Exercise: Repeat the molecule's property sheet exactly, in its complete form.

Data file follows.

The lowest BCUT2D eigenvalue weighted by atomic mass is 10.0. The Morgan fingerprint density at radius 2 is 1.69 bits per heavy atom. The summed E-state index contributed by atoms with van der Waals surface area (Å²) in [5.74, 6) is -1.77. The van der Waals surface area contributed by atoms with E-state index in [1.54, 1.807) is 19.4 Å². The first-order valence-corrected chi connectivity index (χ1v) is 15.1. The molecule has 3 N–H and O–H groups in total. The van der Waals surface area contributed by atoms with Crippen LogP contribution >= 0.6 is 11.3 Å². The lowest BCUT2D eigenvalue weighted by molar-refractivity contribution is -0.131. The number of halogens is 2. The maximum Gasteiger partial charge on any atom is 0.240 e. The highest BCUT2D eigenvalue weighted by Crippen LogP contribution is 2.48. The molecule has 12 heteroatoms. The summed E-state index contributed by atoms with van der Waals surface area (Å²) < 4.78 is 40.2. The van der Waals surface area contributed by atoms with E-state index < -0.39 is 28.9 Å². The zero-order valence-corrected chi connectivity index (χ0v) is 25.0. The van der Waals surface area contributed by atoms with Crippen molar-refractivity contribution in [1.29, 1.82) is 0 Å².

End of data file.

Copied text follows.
The lowest BCUT2D eigenvalue weighted by atomic mass is 10.0. The Morgan fingerprint density at radius 2 is 1.69 bits per heavy atom. The summed E-state index contributed by atoms with van der Waals surface area (Å²) in [5.74, 6) is -1.77. The van der Waals surface area contributed by atoms with E-state index in [1.54, 1.807) is 19.4 Å². The first-order valence-corrected chi connectivity index (χ1v) is 15.1. The molecule has 3 N–H and O–H groups in total. The van der Waals surface area contributed by atoms with Crippen LogP contribution >= 0.6 is 11.3 Å². The lowest BCUT2D eigenvalue weighted by molar-refractivity contribution is -0.131. The number of halogens is 2. The maximum Gasteiger partial charge on any atom is 0.240 e. The highest BCUT2D eigenvalue weighted by Crippen LogP contribution is 2.48. The molecule has 12 heteroatoms. The summed E-state index contributed by atoms with van der Waals surface area (Å²) < 4.78 is 40.2. The van der Waals surface area contributed by atoms with E-state index < -0.39 is 28.9 Å². The zero-order valence-corrected chi connectivity index (χ0v) is 25.0. The van der Waals surface area contributed by atoms with Crippen molar-refractivity contribution in [1.29, 1.82) is 0 Å².